Teenage Boy Declared Blind From Diet Of Fries, Chips, White Bread & Sausages.



By Joy Stephenson-Laws, JD, Founder


According to a recent Newsweek report, a teenage boy went blind after eating a diet of only fries, chips, white bread, sausages and ham. These foods comprised his entire diet since elementary school. He was described as a “fussy eater” and had no visible signs of malnourishment! In fact, he looked well.

During a visit with his family doctor, the unnamed boy complained that he was tired. Testing revealed that the boy was anemic and deficient in a number of nutrients, including vitamin B12.

Now, the fact that the boy was anemic and low in nutrients should come as no surprise to the average consumer who is educated about their health. This boy’s very limited diet was full of processed, salty and nutrient-void foods. And while sausages and ham contain some protein, (protein is only one of the six groups of nutrients we need to stay healthy. The other nutrient groups are water, carbohydrates, fats, vitamins and minerals) sausages and ham are not particularly rich in essential nutrients like vitamins and minerals, which we need in the right balance to keep us healthy. They are also very salty and processed.

But perhaps what’s most shocking about the story of this boy is that he went blind despite not showing visible signs of malnutrition. He, “...had developed normally and had an average height, weight and BMI,” according to his doctor.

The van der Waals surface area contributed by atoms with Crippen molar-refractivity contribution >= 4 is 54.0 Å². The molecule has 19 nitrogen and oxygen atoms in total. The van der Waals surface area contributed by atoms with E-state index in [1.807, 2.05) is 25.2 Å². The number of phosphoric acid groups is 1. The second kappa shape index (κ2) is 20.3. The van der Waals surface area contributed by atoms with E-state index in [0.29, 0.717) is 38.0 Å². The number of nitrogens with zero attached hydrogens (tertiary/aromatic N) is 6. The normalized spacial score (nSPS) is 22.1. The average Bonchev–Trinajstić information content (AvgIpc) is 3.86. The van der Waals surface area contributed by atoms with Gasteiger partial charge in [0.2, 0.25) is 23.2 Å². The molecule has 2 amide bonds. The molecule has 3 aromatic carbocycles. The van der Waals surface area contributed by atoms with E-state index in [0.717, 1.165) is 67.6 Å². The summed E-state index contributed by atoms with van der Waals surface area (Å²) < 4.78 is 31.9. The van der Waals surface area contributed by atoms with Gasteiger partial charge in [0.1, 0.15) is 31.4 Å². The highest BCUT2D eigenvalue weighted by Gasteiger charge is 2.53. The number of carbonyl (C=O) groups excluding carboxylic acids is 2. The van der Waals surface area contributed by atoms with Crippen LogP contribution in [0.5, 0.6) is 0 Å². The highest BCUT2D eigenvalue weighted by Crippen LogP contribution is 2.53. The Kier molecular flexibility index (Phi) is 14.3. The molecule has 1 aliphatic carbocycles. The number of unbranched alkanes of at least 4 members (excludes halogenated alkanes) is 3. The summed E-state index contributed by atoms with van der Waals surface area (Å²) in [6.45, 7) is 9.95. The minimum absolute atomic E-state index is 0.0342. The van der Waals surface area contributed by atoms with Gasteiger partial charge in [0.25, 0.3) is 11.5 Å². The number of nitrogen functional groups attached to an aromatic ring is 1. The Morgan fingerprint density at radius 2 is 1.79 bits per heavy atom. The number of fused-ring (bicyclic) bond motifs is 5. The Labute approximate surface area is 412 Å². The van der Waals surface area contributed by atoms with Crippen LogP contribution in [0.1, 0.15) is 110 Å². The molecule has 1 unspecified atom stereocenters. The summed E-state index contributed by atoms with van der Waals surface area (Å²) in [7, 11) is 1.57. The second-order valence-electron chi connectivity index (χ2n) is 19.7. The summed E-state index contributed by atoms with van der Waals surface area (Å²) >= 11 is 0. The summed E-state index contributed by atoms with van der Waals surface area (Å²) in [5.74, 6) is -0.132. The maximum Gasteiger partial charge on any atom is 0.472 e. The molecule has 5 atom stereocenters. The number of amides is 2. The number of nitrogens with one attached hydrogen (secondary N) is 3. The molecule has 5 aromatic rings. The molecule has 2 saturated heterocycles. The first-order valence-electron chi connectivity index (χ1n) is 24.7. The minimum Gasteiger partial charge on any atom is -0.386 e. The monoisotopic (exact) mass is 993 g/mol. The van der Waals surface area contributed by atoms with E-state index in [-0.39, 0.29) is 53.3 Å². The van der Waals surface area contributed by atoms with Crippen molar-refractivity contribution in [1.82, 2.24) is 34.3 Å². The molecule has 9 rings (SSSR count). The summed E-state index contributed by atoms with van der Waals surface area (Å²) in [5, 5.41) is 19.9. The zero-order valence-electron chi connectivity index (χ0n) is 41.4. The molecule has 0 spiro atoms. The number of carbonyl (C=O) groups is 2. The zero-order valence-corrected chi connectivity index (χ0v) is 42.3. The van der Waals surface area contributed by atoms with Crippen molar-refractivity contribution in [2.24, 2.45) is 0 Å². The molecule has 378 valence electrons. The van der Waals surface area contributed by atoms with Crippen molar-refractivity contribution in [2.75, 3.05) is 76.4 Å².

According to a case study, the boy was 14-years-old when he was first evaluated. (Keep in mind he had been on this nutrient-void diet since elementary school, so he basically could have been eating this way starting between the ages of around five to 10-years-old).

“By the age of 15, his hearing and vision had started to fade. An MRI scan revealed he had no structural problems with his ears, while an eye test similarly failed to reveal any structural cause.”

His vision continued to get worse, and by age 17 doctors discovered he suffered damage to his optic nerve. Located at the back of the eye, the optic nerve connects to the brain and sends light signals to the brain, helping us see.

“Nutritional optic neuropathy (aka deficiency optic neuropathy) is a dysfunction of the optic nerve resulting from improper dietary content of certain nutrients essential for normal functioning of the nerve fibers. Most commonly, it results from folic acid and vitamin B complex deficiency associated with malnutrition or poor dietary habits, incorrectly applied vegetarian diet, or chronic alcohol abuse,” reports the National Institutes of Health (NIH).

Doctors determined the boy had 20/200 vision, which is considered legally blind. In addition to being deficient in vitamin B12, he was also deficient in copper, selenium and vitamin D, “...which is thought to have caused him to have weak bones.”

These nutrients are also important for eye health and vision, along with several other vitamins and minerals such as vitamin A, vitamin C, vitamin E, zinc and more. Lutein and zeaxanthin, two carotenoids and antioxidants that concentrate in eye tissue, are present in healthy foods such as carrots, leafy greens, kiwis, grapes, red peppers and egg yolks.

Clearly, the boy in this devastating story was not getting a balanced amount of the nutrients he needed to stay healthy. 

Why did this boy follow such an unhealthy diet?

The report does not say much about his parents’ involvement. What the report does say is that he admitted he had an aversion to certain food textures. The doctors diagnosed him with a condition called avoidant-restrictive food intake disorder.